After a year of pandemic lockdowns, it’s hard to think of anything that we can’t do in our homes. Work, baking, exercise, school, hedgehog ninja warrior courses. Homes that were just sleeping stations on our way back to work have become, surprisingly, places to actually live.
But Seattle does have an extensive list of things that you are technically not allowed to do in your house. The zoning code excludes all sorts of uses throughout the 75% of the city that’s strictly zoned for single-family detached homes. Those rules came crashing down on a local cidery in recent weeks as Yonder Bar was forced to shut down its garage-based bottle shop in Greenwood. For many, this is the first time they heard of the concept of home occupations.
Home occupations are an old part of zoning, one of the original release valves from when cities started putting hard and fast restrictions on what people could do with their properties. There are some occupations that people need to do from their homes and zoning grew to reflect that. But the list of allowable home occupations, and the way it’s enforced, shows how out of place the law is today.
Seattle’s current controversy stems from neighbors trying to take away one of the few good things that popped up during this past hell year. Starting last fall and ramping up in December, Seattle’s Department of Construction and Inspections (SDCI) received complaints about a cider bar operating out of someone’s garage. Bemoaning the home’s location in a residential neighborhood, blocks from schools, “in plain sight of any child nearby,” these scolds called the city down upon their neighbors.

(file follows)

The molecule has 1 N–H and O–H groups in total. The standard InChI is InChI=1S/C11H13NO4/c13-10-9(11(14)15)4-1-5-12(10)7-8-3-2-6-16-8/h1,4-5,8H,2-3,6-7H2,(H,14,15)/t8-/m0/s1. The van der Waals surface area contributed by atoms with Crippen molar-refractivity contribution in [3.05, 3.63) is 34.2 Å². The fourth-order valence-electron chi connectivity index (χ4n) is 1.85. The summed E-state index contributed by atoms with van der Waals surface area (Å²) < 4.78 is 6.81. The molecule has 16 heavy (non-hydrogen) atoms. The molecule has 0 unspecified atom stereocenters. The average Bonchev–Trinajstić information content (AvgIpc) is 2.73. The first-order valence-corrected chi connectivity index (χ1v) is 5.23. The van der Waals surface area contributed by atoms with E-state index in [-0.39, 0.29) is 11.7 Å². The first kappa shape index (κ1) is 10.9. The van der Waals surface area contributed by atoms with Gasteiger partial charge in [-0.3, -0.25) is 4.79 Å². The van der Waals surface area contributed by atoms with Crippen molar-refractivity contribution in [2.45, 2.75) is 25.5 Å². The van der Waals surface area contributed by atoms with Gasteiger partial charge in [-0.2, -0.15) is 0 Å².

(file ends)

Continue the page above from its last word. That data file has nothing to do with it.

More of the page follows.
The particular garage belongs to Caitlin Braam, founder and president of Yonder Cider. She was indeed selling alcohol from the garage as a retail-only tasting room (there was no brewing or distribution out of that location). The tiny early 1950s era garage would be a snug fit for most modern e-bikes, but is a pleasant size for a counter and a couple of display fridges. It also stands on the block between the 1st Avenue NW Stay Healthy Street and Wing Dome on Greenwood Avenue N.
The Greenwood Urban Village is one of the neighborhoods that show just how broken Seattle’s zoning can get. Slightly higher density and commercial uses are allowed only on the single lots that line Greenwood Avenue N or N/NW 85th Street. It’s a crucifix of apartments and shops carved into a sea of single-family detached homes. Had they been on the other end of the same block, Yonder would have no problem selling cider.
Based on the complaints, and over the vocal support of many others in the neighborhood, SDCI closed Yonder Bar in early February. To reopen, Yonder Bar must restore required off-street parking, limit the size of a sign advertising the business to 64 square inches, and restrict customers to appointments only. These are the requirements for home occupations, which must innocuously and invisibly disappear into the quaint residential fabric of its surroundings.
An Old Way of Doing Things
While it may sound like a business is taking over or “occupying” a house, a home occupation is about the job, not the building. “A home occupation of a person residing in a dwelling unit is permitted outright in all zones,” Seattle’s Land Use Code states. It’s the person’s occupation. That distinction gives us some insight to the roots of the rule.